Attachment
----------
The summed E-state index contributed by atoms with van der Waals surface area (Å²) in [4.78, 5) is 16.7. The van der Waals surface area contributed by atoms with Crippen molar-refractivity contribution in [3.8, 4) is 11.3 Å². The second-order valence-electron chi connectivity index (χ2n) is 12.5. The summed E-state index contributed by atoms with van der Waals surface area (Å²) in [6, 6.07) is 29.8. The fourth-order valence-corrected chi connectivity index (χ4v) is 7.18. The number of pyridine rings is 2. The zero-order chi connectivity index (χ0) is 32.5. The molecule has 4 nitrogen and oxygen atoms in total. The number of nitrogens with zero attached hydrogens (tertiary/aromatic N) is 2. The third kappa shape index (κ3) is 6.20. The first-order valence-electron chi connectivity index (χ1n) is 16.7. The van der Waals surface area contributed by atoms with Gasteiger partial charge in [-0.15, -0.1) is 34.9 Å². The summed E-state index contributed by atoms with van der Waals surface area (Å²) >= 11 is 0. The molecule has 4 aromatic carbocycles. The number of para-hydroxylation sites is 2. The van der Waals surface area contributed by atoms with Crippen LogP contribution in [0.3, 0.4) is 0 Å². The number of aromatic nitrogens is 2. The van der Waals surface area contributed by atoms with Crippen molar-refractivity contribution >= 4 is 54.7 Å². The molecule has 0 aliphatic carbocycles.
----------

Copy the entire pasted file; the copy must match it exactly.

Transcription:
The summed E-state index contributed by atoms with van der Waals surface area (Å²) in [4.78, 5) is 16.7. The van der Waals surface area contributed by atoms with Crippen molar-refractivity contribution in [3.8, 4) is 11.3 Å². The second-order valence-electron chi connectivity index (χ2n) is 12.5. The summed E-state index contributed by atoms with van der Waals surface area (Å²) in [6, 6.07) is 29.8. The fourth-order valence-corrected chi connectivity index (χ4v) is 7.18. The number of pyridine rings is 2. The zero-order chi connectivity index (χ0) is 32.5. The molecule has 4 nitrogen and oxygen atoms in total. The number of nitrogens with zero attached hydrogens (tertiary/aromatic N) is 2. The third kappa shape index (κ3) is 6.20. The first-order valence-electron chi connectivity index (χ1n) is 16.7. The van der Waals surface area contributed by atoms with Gasteiger partial charge in [-0.15, -0.1) is 34.9 Å². The summed E-state index contributed by atoms with van der Waals surface area (Å²) >= 11 is 0. The molecule has 4 aromatic carbocycles. The number of para-hydroxylation sites is 2. The van der Waals surface area contributed by atoms with Crippen LogP contribution in [0.3, 0.4) is 0 Å². The number of aromatic nitrogens is 2. The van der Waals surface area contributed by atoms with Crippen molar-refractivity contribution >= 4 is 54.7 Å². The molecule has 0 aliphatic carbocycles.